What is HACCP?
A good knowledge of Hazard Analysis and Critical Control Point (HACCP) will be required for implementing your ISO 22000 or SQF Food Safety Management System.
HACCP is an approach to food safety that is recognized globally and has been in use since the 1960s.
With HACCP a company takes a preventive approach to food safety, identifying possible food safety hazards and methods of controlling them to eliminate or reduce the risk to an acceptable level.
For example, if there is a point in production where a bacterial contamination can be introduced? That point becomes a critical control point. The company’s food safety team must identify what controls can be implemented at that point to eliminate the hazard. Is it a temperature that must be reached at that stage of production? You will identify the required temperature, state how you will monitor it and what you will do if that temperature is not reached.
HACCP is based on seven principles:
1. Conduct a Hazard Analysis
This is where you evaluate your processes and identify where hazards can be introduced. Hazards can be physical (i.e. metal contamination), chemical (i.e. can a cleaning product contaminate the product, are there toxins that could contaminate the product?) or biological (at what points could bacteria or virus contaminate your product?). You will need to make sure that you have the expertise to make an accurate evaluation of the hazards. This means that if you do not have sufficient expertise in your organization you will need to identify external resources that you can use to perform the hazard analysis.
2. Identify the Critical Control Points
At what steps in your process can controls be applied to prevent or eliminate the hazards that have been identified? These are your critical control points. For each critical control point you will identify the preventive measure. How will you prevent the hazard?: Use of specific Temperature, ph, time, procedures?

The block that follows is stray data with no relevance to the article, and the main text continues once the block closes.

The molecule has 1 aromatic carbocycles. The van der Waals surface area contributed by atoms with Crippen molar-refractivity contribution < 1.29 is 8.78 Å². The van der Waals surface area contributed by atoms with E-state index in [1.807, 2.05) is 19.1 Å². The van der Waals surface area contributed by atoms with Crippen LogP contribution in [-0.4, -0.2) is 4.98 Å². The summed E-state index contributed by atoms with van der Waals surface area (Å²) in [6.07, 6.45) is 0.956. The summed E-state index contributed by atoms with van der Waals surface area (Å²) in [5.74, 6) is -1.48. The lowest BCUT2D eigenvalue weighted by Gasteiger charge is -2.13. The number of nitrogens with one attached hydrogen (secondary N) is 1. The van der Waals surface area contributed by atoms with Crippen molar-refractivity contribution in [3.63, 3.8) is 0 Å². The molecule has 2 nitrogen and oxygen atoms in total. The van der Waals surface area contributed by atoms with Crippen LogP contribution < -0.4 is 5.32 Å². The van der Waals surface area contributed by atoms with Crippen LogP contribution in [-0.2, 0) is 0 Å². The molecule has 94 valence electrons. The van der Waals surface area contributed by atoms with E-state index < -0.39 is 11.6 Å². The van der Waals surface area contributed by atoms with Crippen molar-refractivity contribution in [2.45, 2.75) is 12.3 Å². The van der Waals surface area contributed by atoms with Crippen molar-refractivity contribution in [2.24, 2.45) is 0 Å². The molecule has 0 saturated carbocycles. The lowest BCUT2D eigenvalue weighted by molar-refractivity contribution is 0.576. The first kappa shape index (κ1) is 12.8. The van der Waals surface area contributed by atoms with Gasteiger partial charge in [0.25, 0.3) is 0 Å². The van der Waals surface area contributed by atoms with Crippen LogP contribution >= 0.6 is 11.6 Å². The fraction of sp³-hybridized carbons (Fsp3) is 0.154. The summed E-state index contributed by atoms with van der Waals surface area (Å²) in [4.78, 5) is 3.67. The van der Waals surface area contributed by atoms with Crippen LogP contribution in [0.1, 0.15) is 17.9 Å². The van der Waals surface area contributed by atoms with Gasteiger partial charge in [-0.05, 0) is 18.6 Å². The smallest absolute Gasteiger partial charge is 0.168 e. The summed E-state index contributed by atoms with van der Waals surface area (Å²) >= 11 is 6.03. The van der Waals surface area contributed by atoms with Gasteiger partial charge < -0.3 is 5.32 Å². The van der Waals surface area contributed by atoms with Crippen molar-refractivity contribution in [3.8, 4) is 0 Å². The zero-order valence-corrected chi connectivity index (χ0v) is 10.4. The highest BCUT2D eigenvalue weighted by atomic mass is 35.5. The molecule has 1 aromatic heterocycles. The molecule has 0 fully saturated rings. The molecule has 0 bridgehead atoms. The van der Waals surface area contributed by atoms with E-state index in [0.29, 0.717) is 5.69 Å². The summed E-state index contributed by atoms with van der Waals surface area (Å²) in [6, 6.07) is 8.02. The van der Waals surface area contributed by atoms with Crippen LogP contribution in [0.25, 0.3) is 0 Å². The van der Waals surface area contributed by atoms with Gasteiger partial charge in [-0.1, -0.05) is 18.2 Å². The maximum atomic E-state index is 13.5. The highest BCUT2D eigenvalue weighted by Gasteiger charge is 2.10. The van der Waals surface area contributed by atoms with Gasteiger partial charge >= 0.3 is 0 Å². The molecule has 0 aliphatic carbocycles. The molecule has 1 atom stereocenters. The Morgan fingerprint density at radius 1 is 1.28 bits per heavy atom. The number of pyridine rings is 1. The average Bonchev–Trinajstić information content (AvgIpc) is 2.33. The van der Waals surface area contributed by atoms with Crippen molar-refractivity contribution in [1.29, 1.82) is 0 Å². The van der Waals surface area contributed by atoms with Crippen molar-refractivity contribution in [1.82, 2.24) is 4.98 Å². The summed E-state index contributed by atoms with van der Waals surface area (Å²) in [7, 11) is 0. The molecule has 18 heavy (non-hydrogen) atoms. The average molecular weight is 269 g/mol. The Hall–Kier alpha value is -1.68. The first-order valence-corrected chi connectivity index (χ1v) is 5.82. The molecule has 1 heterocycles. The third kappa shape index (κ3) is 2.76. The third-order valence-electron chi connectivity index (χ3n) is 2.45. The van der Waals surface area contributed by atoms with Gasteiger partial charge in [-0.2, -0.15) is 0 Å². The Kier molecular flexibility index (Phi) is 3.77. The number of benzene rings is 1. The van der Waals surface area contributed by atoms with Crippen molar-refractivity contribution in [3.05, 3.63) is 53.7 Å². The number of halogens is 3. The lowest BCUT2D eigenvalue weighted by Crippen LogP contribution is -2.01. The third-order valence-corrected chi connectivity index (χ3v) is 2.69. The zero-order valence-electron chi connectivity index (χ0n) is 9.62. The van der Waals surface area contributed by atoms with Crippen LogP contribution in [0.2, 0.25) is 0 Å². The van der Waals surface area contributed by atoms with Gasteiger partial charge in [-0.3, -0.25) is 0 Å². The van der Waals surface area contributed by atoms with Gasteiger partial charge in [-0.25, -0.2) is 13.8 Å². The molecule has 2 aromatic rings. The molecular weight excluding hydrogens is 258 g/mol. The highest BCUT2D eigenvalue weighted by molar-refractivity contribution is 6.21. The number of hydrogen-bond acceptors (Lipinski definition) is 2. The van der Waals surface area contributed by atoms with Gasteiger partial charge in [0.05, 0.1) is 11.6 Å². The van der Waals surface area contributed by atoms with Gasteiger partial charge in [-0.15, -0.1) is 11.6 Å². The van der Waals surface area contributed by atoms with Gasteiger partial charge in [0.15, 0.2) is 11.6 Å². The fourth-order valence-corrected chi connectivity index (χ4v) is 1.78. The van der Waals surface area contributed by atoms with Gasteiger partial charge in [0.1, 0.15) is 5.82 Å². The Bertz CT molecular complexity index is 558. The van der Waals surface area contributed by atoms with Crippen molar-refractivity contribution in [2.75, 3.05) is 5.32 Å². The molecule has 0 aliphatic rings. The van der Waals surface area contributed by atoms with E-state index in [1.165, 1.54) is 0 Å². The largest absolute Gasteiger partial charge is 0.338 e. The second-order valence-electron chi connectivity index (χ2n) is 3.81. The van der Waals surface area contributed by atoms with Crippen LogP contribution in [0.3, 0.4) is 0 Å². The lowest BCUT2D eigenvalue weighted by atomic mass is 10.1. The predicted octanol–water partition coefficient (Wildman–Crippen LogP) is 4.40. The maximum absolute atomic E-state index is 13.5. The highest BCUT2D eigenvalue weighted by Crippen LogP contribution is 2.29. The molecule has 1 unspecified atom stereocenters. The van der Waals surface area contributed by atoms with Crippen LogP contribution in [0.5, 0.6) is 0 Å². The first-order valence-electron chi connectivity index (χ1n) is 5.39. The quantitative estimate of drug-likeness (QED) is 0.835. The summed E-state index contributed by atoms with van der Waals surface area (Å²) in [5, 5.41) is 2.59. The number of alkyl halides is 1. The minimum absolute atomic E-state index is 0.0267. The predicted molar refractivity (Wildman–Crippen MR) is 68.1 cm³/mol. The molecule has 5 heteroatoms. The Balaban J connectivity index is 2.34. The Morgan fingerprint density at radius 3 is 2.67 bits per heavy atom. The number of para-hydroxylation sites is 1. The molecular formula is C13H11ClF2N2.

3. Establish Critical Limits
Your next step is to establish criteria for each critical control point. What criteria must be met to control the hazard at that point? Is it a minimum temperature? Are there regulatory limits that you must meet for this control point?
4. Establish Monitoring Procedures
What will you measure and how will you measure it? You need to monitor the process at the critical control point and keep records to show that the critical limits have been met. Can you do continuous monitoring of the control point? If not, how often will the measurements need to be performed to show that the process is under control?
5. Establish Corrective Actions
You will establish what actions need to be taken if a critical limit is not met. This will be identified ahead of time for each CCP. The action must make sure that no unsafe product is released. There must also be an evaluation of the process to determine the cause of the problem and an elimination of the cause.
6. Establish Record Keeping Procedures
You will determine what records are needed to show that the critical limits have been met, and the system is in control. Address regulatory requirements and include records from the development of the system and the operation of the system.
7. Establish Verification Procedures
The HACCP plan must be validated. Once the plan is in place, make sure it is effective in preventing the hazards identified. Test the end product; verify that the controls are working as planned. Perform ongoing verification of the system. Are measuring and monitoring equipment in control? What are corrective actions showing? Are records being maintained as required?
The Food Safety Management Systems reaches beyond the hazard analysis critical control point and also incorporates management systems principles similar to those found in ISO 9001. You will be building a system to manage quality and continual improvement throughout your organization. It will reach beyond the control systems that we have discussed above and into how you plan and manage quality into your organization.